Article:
Born in Queens, New York and raised on Long Island and in South Florida, Dan Padilla developing a deep appreciation for food early in life through eating, well, practically everything. New York pizza, Gulf seafood, his mother's interpretations of traditional Ecuadorian dishes, you name it, and he found the best versions to eat. Padilla took that appreciation to the kitchens he worked in while attending the University of South Florida. But when he graduated, he left the culinary industry to pursue graphic design. He couldn’t stay away from the kitchen for long, and took on evening kitchen jobs in Tampa, Florida at spots Chez Bryce.. After a year,, Dan decided to pursue a career in restaurants full-time, accepting a position at The Refinery as a lead prep cook. He worked his way up the ranks for a year and a half before being promoted to his current position, Director of Operations for The Refinery and the Baker’s new concept, Fodder & Shine.

When he’s not climbing through the restaurant’s walk-in coolers or meeting with local farmers, you’ll find Dan at home, strumming his guitar with his beautiful wife, Alix, surrounded by their many pets.


Duane Thompson’s culturally diverse upbringing exposed him to a variety of ethnic flavors, solidifying his love for food at an early age. Duane spent his childhood years in Jamaica, where he fell in love with the rich flavors of the Islands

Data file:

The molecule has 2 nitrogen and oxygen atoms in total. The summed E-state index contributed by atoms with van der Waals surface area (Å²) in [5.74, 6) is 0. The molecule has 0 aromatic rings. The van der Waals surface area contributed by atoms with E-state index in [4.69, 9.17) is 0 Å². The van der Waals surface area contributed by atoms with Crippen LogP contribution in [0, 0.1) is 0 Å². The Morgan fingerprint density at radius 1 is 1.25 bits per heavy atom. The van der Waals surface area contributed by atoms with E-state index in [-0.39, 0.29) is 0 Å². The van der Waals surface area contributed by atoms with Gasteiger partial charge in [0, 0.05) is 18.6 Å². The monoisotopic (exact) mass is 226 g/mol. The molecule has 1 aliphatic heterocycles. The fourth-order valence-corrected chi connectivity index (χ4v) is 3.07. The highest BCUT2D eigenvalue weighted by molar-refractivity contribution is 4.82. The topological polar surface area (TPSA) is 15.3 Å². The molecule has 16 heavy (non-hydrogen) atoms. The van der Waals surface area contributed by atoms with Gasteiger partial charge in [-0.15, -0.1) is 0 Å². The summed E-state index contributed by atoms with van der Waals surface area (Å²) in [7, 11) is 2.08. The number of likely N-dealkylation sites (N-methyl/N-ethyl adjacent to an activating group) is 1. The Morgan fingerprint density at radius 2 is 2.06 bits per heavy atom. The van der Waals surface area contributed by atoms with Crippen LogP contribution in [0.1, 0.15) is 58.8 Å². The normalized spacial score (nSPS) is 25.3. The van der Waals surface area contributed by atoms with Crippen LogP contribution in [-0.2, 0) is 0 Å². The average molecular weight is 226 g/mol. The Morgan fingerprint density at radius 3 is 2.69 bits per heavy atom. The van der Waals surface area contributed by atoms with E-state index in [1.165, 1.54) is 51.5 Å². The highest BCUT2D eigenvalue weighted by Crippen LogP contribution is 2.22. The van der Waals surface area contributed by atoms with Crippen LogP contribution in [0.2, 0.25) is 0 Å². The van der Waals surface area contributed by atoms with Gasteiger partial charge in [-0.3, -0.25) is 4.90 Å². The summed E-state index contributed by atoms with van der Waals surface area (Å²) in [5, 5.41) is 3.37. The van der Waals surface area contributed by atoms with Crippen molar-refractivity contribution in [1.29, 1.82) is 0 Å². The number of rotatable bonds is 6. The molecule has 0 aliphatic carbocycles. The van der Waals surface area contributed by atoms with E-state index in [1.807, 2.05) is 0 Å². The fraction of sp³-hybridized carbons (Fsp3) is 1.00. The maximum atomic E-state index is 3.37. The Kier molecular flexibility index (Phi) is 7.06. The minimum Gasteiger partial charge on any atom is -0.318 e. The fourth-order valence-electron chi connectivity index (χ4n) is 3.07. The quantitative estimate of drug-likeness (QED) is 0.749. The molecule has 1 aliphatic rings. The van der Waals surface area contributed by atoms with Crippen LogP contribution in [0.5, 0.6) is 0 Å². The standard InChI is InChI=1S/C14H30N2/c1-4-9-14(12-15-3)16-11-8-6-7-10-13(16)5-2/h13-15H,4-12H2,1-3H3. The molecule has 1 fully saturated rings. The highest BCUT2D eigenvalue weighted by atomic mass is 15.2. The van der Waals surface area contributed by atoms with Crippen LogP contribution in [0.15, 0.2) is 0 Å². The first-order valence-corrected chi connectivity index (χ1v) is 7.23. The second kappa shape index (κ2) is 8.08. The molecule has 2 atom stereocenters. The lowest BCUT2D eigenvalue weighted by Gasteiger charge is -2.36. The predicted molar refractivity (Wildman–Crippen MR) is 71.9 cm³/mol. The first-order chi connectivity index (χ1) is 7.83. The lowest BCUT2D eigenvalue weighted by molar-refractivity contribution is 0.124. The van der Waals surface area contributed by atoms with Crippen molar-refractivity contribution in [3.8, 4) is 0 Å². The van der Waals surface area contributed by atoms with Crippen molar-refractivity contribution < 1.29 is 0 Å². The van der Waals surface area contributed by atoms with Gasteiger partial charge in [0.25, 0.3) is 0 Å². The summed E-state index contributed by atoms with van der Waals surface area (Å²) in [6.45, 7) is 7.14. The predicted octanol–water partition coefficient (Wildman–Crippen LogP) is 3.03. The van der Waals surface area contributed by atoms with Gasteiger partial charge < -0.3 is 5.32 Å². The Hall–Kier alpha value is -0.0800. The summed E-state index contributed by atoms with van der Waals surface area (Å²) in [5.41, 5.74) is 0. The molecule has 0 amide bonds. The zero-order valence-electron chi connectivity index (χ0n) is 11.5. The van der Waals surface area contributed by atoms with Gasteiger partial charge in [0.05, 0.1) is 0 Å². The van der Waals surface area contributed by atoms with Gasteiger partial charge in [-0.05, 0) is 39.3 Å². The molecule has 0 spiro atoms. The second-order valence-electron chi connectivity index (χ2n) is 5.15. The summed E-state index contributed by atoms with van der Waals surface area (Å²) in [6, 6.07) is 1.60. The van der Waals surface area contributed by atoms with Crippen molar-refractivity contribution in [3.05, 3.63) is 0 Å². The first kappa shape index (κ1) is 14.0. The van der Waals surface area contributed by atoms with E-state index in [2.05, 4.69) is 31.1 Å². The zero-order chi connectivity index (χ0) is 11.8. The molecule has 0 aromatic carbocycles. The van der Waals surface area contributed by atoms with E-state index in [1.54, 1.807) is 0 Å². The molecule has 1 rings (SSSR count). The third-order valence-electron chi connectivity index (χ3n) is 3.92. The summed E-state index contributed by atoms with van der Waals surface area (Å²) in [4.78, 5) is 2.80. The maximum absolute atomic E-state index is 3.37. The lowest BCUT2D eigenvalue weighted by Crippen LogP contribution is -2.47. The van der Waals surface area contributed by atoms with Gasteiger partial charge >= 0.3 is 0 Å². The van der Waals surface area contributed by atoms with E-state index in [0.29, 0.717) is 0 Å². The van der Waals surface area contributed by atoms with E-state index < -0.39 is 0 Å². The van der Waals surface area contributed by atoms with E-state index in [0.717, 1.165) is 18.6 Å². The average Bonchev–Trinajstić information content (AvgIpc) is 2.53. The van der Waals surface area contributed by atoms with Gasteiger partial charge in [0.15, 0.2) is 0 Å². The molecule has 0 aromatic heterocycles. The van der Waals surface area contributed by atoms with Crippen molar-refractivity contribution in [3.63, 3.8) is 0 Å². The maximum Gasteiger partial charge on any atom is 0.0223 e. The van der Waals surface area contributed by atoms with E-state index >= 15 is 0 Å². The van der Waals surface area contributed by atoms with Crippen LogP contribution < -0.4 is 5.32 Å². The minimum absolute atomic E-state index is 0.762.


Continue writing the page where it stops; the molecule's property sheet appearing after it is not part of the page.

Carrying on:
At age 11, his family migrated to the United States and settled in Zephyrhills, Florida. He spent his young adult years as a “rolling stone” in the food and beverage industry, working as a server in Gainesville, a bartender in Baltimore, and a cook in Orlando. After working both front of the house and back of the house roles in various cities, he decided to formalize his experience by enrolling in culinary school at the Art Institute in Charleston, South Carolina.

Navigating Charleston’s emerging food scene would lead him to become a Lead Line Cook at the Sanctuary Hotel’s Ocean Room, where he would spend the next two years honing his skills In November 2012, he returned to Zephyrhills, Florida where he joined the opening team of a scratch foods diner. He remained there until June 2014 when he accepted a position as a line cook at The Refinery. Duane moved through the ranks quickly, earning the title of Sous Chef in November of 2014.